Thursday, August 4, 2016

Free As The Breeze


The Soviet Premier Khrushchev famously declared in 1956 that the USSR would bury American Imperialism.

Actually he said, "Whether you like it or not, history is on our side.", but the Western press liked 'we will bury you' better.

After his election in 1960 President Kennedy was upset by the USSR thinking America was soft and JFK called the American people to improve their health and fitness. His primary challenge was the 50-mile hike. The Marines could accomplish the feat in 20 hours. In February 1963 JFK and his brother walked the distance in the winter.

That following summer at Boy Scout camp in New Hampshire my older brother and I joined a troop of hikers on a 100 mile hike through the forests of the White Mountains. Our scout leaders drove the phalanx of 12-13 year-olds to finish the daily 20-mile stages. We ran out of food on the second day and pillaged a cornfield for dinner. The 3rd day was a tortuous trudge on a path surrounded by miles of chopped tress. The sun was relentless and the leaders promised us a good swim at the end of the trail.

"Big Man Pond."

"Food and water."

We tramped with the food as first word for the right foot and water for our left.

Food and water built a mirage of Big Man Pond. The crystal clear lake was 30 miles across from shore to shore. Hot dogs and hamburgers were cooking on a BBQ with ice cream sodas to chase them down and a girls' camp was next to our camp site.

The reality came as a shock.

Big Man Pond was barely 300 feet in length. One of the boys from South Boston threw a rock across it. The troop leader yelled at us.

"Stop your complaining, This pond is spring-fed. That's our water. The food will be here later. We've marched 60 miles in 3 days. It's time for a swim. You've earned it. Everyone strip off your clothes."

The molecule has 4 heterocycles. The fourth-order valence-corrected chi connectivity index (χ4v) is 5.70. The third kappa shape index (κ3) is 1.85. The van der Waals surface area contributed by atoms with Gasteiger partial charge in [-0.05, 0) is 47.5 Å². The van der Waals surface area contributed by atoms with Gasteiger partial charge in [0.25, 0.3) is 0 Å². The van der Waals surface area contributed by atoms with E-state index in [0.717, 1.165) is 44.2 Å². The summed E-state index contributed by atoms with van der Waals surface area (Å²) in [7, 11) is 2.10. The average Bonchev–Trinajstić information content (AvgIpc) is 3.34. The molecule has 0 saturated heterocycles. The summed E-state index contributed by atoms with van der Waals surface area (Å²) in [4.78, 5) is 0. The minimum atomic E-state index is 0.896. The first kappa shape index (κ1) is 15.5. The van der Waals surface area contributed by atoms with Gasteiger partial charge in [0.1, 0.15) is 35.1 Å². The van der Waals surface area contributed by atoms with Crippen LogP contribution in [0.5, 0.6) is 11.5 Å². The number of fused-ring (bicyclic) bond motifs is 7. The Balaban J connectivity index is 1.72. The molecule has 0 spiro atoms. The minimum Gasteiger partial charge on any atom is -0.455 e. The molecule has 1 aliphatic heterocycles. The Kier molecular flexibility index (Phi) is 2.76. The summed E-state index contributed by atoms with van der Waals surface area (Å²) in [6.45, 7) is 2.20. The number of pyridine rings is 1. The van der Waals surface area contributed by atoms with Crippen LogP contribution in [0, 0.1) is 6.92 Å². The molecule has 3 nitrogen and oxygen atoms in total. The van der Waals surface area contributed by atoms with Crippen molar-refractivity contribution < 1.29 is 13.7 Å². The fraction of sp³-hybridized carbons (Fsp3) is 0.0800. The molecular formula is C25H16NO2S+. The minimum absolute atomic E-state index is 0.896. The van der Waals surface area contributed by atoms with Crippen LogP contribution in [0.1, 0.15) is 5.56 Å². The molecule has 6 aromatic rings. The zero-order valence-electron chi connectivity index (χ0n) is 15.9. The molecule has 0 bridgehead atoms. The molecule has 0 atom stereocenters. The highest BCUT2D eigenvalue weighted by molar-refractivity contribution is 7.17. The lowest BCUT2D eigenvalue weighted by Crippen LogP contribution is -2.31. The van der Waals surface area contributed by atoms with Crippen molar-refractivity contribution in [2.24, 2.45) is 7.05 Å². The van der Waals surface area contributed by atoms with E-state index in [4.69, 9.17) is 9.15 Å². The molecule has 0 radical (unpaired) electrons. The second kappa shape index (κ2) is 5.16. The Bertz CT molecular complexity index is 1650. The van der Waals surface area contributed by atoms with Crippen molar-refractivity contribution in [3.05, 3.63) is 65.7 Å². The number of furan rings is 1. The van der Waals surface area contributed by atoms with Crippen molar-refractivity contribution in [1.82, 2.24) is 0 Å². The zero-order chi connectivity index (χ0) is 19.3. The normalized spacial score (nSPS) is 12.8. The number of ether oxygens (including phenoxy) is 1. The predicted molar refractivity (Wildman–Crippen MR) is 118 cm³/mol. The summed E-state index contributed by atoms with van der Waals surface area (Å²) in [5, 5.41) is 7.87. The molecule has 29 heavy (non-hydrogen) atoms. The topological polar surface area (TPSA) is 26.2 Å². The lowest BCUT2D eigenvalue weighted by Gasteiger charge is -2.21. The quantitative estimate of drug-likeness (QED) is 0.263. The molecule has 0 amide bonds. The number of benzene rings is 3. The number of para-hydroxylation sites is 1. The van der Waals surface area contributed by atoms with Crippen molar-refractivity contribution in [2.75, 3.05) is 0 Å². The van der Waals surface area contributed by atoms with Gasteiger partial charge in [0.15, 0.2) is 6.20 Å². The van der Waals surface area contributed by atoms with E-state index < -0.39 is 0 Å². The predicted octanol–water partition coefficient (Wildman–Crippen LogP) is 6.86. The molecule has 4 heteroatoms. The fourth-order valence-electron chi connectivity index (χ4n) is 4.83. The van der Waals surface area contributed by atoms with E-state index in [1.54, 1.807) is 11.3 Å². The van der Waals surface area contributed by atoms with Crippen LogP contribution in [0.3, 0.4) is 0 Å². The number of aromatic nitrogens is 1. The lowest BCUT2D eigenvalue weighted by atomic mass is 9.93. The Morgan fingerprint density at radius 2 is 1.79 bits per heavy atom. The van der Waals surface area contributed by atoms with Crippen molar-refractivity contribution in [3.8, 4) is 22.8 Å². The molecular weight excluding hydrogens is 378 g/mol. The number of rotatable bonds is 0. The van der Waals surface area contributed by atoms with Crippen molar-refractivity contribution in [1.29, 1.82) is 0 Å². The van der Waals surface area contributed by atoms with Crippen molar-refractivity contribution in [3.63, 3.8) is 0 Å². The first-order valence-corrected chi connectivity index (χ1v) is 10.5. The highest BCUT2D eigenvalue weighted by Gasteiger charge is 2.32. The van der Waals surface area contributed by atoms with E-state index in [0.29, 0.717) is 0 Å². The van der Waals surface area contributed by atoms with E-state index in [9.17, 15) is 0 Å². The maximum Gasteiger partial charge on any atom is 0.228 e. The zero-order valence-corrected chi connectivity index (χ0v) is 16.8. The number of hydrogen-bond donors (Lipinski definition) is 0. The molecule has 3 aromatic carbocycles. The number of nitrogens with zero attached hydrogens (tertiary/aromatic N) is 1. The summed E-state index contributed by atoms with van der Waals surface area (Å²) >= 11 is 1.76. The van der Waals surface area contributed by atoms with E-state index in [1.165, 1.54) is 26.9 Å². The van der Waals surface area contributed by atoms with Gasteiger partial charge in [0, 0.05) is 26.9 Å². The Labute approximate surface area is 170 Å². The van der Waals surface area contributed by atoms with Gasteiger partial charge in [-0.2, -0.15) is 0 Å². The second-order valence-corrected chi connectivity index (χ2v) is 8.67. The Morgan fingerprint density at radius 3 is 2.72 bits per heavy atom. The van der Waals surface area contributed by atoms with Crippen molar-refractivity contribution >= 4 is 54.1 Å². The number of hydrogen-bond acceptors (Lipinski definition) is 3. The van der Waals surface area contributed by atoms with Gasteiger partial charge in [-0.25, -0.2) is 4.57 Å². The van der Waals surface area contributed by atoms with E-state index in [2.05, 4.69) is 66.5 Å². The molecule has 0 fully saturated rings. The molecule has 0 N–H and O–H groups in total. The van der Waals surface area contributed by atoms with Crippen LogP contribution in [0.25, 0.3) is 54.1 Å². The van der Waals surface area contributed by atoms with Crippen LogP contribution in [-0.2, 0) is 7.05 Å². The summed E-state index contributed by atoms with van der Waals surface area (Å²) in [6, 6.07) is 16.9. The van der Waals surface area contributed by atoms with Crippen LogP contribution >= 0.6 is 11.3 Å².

He led the way and was buck-naked with seconds. We joined him without protest.

"Everyone in formation. Now one quick jog around the pond and then in the water."

We followed the troop leader. Our penises bounced up and down. At the starting point he stopped and pointed to the pond.

"Into the water."

We were robots to his command.

It was the first time that I went skinny-dipping, but not the last.

Since that day I have swam naked on Cape Cod, at Watchic Pond, Riis Park in New York, and Black Beach in San Diego.

Nudity was frowned upon by most Americans.

Our Puritan roots deny the freedom of prurient behavior, for to my ancestors a body without clothing was too vulnerable to attack, however the Germans and Scandinavians have a long history of sun-worshipping due to their pagan history.

In 1982 I visited Sylt north of Hamburg. The beach was a center for FKK or Freikoerperkultur 'free body culture'. I stripped off my clothes and to allow the four elements of wind, earth, sun, and water to embrace my flesh. The other bathers bronzed their bodies like gods and goddesses. My friends and I were young. That day we felt immortal.

30 years later sunbathing au natural has fallen out of vogue according to the German FKK association. There are less Germans and more foreigners, who disapprove of the old tradition, plus the Germans of the 80s are in their 50s and 60s.

Our divinity has been devastated by our age. I no longer look at my reflection in the mirror. I prefer looking at my shadow, but last year I quit my job on 47th Street to regain my girlish figure. For the past three days I've been out on the basketball court shooting hoops. I walked around my apartment in the nude. One day and one day soon I'm going to check the mirror and see the shadow of that young man basking in the dying light of a North Sea sunset and say, "Naked as a jaybird."

The same way I came into this life.

Sylt, I'm coming your way.

Achtung, achtung.

The naked man cometh.

Nobody is burying me other than in the sand.

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